267894 Changes in sampling for influenza viruses before and after the 2009 A/H1N1 outbreak

Sunday, October 28, 2012

Owen Simwale , Infectious Disease Epidemiology, Pennsylvania Department of Health, Harrisburg, PA
Stephen Ostroff, MD , Bureau of Epidemiology, Pennsylvania Department of Health, Harrisburg, PA
Background: In Pennsylvania, monitoring of circulating influenza viruses is primarily done using specimens submitted to the State Public Health Laboratory (BOL) by a network of sentinel physicians. Participating providers are encouraged to voluntarily submit up to 3 clinical specimens per week for influenza confirmatory testing.

Objective: We examined changes in specimen submission patterns in the season before and after the 2009 A/H1N1 pandemic.

Methods: Specimen submission patterns in the six months before 2009 A/H1N1 was recognized (October 1, 2008 to March 31, 2009) were compared to submissions after the pandemic period (October 1, 2010 to March 2011). The number of enrolled providers submitting specimens and the yield of submitted specimens were also examined. Results : The number of participating providers more than doubled after the pandemic (60 vs. 148, p<0.05). Although the proportion of enrolled providers who submitted specimens was similar before (32/53%) and afterwards (67/45%) the absolute number of providers submitting specimens doubled (32 vs. 67). There was a fourfold increase in the number of specimen submissions after the outbreak (486 vs. 1, 852, p<0.05), and the number of specimens that yielded a virus also quadrupled (128 vs. 588, p > 0.05). Conclusions: The 2009 H1N1 pandemic resulted in a marked increase in the number of sentinel providers and the number of samples submitted for testing. The large increase in positive specimens markedly enhances the ability to detect the emergence of unusual virus types or antiviral resistance.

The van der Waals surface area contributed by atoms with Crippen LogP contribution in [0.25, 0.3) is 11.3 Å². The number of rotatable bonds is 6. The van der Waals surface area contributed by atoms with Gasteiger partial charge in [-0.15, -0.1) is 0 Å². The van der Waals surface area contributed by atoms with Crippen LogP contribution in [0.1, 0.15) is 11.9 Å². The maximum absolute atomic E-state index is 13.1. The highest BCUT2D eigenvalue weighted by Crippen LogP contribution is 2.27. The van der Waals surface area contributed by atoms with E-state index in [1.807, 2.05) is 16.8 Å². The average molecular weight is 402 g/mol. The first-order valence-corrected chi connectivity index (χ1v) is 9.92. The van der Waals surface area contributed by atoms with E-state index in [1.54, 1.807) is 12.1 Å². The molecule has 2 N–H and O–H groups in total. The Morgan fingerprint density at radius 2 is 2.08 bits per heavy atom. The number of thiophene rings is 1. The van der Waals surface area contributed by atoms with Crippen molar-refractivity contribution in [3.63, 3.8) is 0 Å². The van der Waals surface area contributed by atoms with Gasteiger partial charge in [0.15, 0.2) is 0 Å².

Learning Areas:
Biostatistics, economics
Clinical medicine applied in public health
Conduct evaluation related to programs, research, and other areas of practice
Public health or related research

Learning Objectives:
1. Examine mechanisms for monitoring seasonal and emerging influenza viruses 2. Discuss changes positive changes in tracking circulating viruses at state level 2. Explore how current systems for monitoring influenza viruses may be enhanced to improve our understanding of circulating and emerging viruses.

Keywords: Infectious Diseases, Surveillance

Presenting author's disclosure statement:

Qualified on the content I am responsible for because: I work on influenza surveillance at the Pennsylvania Department of Health
Any relevant financial relationships? No

I agree to comply with the American Public Health Association Conflict of Interest and Commercial Support Guidelines, and to disclose to the participants any off-label or experimental uses of a commercial product or service discussed in my presentation.